AI emotion-detection software tested on Uyghurs

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A camera system that uses AI and facial recognition intended to reveal states of emotion has been tested on Uyghurs in Xinjiang, the BBC has been told.

A software engineer claimed to have installed such systems in police stations in the province.

A human rights advocate who was shown the evidence described it as shocking.

The Chinese embassy in London has not responded directly to the claims but says political and social rights in all ethnic groups are guaranteed.

Xinjiang is home to 12 million ethnic minority Uyghurs, most of whom are Muslim.

Citizens in the province are under daily surveillance. The area is also home to highly controversial “re-education centres”, called high security detention camps by human rights groups, where it is estimated that more than a million people have been held.

Beijing has always argued that surveillance is necessary in the region because it says separatists who want to set up their own state have killed hundreds of people in terror attacks.

The software engineer agreed to talk to the BBC’s Panorama programme under condition of anonymity, because he fears for his safety. The company he worked for is also not being revealed.

But he showed Panorama five photographs of Uyghur detainees who he claimed had had the emotion recognition system tested on them.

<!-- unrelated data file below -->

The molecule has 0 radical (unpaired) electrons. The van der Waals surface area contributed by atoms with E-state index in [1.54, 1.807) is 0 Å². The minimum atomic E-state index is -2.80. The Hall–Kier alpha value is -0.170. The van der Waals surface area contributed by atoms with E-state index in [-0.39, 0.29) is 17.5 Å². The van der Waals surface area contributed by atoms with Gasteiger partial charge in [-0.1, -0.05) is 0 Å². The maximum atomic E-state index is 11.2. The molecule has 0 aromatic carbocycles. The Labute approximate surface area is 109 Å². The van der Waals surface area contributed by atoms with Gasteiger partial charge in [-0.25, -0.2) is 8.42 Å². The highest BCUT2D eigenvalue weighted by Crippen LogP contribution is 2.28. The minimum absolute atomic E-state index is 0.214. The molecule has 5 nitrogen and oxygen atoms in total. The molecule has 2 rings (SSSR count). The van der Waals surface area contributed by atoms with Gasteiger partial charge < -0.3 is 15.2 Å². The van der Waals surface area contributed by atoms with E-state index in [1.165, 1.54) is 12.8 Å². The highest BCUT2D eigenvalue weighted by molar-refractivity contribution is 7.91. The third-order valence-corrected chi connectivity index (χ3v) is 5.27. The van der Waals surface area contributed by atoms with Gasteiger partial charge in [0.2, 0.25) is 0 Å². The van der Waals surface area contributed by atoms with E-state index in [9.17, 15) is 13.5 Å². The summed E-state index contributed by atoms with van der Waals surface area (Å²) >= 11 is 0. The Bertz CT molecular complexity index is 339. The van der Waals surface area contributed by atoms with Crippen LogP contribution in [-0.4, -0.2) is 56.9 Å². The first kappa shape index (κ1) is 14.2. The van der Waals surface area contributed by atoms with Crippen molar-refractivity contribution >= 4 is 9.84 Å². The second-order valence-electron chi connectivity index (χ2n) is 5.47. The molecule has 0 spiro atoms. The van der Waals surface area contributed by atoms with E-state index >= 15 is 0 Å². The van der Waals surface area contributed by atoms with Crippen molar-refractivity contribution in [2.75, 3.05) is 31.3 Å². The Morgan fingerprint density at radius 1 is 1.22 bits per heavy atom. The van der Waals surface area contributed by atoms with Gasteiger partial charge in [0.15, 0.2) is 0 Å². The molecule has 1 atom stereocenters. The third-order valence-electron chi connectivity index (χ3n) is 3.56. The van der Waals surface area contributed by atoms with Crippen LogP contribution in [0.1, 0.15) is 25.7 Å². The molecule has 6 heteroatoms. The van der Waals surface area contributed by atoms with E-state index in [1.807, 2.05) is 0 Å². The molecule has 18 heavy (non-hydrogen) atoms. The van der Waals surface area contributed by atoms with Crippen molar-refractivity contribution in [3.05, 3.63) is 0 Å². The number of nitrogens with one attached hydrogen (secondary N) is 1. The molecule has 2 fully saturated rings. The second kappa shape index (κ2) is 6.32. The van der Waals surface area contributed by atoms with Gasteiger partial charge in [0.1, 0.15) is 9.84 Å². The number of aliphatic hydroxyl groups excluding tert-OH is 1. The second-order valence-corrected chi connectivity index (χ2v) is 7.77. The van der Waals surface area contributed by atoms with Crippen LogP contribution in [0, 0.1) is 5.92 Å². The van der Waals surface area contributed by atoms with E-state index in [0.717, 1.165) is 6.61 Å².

“The Chinese government use Uyghurs as test subjects for various experiments just like rats are used in laboratories,” he said.

And he outlined his role in installing the cameras in police stations in the province: “We placed the emotion detection camera 3m from the subject. It is similar to a lie detector but far more advanced technology.”

He said officers used “restraint chairs” which are widely installed in police stations across China.

“Your wrists are locked in place by metal restraints, and [the] same applies to your ankles.”

He provided evidence of how the AI system is trained to detect and analyse even minute changes in facial expressions and skin pores.

According to his claims, the software creates a pie chart, with the red segment representing a negative or anxious state of mind.

He claimed the software was intended for “pre-judgement without any credible evidence”.

The Chinese embassy in London did not respond to questions about the use of emotional recognition software in the province but said: “The political, economic, and social rights and freedom of religious belief in all ethnic groups in Xinjiang are fully guaranteed.

“People live in harmony regardless of their ethnic backgrounds and enjoy a stable and peaceful life with no restriction to personal freedom.”

The evidence was shown to Sophie Richardson, China director of Human Rights Watch.

“It is shocking material. It’s not just that people are being reduced to a pie chart, it’s people who are in highly coercive circumstances, under enormous pressure, being understandably nervous and that’s taken as an indication of guilt, and I think, that’s deeply problematic.”

Agencies
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